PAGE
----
The EPA Threat


The U.S. Environmental Protection Agency is still considering whether to pull its exemption for biomass plants when it comes to obtaining greenhouse-gas emissions permits. These proposed changes to what’s called the “Tailoring Rule” are critical to the future of the timber industry and many rural communities across the country.

If the EPA’s proposed changes go into effect, biomass plants would no longer be considered carbon-neutral by the federal government, and it would make it more difficult for the plants to pencil out financially.

Fortunately, the EPA hasn’t made its final decision just yet. It’s taking public comment on the changes until Sept. 13. But even more important, according to the National Alliance of Forest Owners (NAFO), anyone who is concerned about the proposed rule change should contact their members of Congress.

NAFO has put together a Biomass Energy Advocacy Toolkit to help spread the word to Congress about the EPA threat.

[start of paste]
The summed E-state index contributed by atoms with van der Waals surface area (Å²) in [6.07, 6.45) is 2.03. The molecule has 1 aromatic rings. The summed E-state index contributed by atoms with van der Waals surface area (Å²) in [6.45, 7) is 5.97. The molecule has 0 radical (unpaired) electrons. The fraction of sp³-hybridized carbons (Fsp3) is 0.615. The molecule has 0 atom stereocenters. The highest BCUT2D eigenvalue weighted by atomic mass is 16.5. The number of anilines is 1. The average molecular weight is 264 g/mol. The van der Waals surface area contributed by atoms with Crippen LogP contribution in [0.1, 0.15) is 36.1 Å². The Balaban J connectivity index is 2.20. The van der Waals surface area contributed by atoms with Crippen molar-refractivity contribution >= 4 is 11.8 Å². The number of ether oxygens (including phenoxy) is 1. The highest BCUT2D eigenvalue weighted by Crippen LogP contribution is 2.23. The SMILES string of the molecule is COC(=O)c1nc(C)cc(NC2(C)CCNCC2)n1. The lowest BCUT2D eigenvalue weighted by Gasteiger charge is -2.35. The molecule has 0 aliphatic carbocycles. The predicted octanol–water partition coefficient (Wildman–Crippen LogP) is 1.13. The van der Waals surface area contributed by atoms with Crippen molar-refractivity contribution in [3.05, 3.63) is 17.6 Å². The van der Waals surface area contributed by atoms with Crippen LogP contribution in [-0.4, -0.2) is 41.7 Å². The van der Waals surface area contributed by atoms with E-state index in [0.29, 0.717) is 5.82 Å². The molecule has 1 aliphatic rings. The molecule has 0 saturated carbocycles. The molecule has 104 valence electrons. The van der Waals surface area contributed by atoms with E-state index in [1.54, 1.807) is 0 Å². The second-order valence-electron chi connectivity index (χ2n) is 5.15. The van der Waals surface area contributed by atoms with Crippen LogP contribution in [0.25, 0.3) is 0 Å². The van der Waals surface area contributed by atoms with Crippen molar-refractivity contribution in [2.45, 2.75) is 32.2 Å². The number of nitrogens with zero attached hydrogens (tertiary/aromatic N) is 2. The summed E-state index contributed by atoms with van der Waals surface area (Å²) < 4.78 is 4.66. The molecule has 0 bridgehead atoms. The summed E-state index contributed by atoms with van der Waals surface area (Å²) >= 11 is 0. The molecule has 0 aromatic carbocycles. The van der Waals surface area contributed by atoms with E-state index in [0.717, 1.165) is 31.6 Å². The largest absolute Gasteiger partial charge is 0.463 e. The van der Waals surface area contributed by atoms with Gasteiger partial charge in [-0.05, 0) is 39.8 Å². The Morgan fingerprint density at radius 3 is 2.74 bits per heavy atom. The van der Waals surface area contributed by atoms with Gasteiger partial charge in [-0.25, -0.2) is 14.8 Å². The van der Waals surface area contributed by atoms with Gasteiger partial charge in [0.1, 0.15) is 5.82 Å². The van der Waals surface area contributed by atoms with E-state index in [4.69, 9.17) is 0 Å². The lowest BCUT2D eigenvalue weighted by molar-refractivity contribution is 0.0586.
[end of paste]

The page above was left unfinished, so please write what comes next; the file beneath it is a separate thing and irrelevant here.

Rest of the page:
According to NAFO, here are the most important things you can do:

  • Call your local office and request time for a 15-30 minute meeting with the Senator, Representative, or key staff while they are in the state.
  • If they are not available for a meeting, ask if there is a town meeting scheduled in the area that you can attend.
  • If that is not an option, leave a message and ask for a letter in response or hand deliver a letter to the office with supporting materials (see below). Working with the local office, as opposed to the D.C. office, underscores it is an opinion coming from a voter and the staff you talk to in the state are more likely longer-term staffers who will raise the issue as important to the Member.

In the meantime, the Blue Mountain Eagle in Grant County, Ore., just wrote an editorial about the proposed EPA changes.

In rural communities, pellet mills like the ones going into service in parts of Eastern Oregon are expected to provide jobs in a timber industry rocked by the recession. Meanwhile, community hospitals, schools and other institutions are switching to biomass heating as a low-cost, local and clean alternative to fossil fuels.

On the forests, we see foresters looking to this new industry as a way to remove a decades-long build-up of fuels from the forest floor, leaving tree stands more resilient against insects and fire. If the alternative is open burning of slash piles – or catastrophic wildfire – biomass harvest seems like a good option. Do we really need to remind the EPA that slash burning and wildfires produce huge amounts of particulate matter?

Contact your legislator and let’s make sure that our timber communities are protected!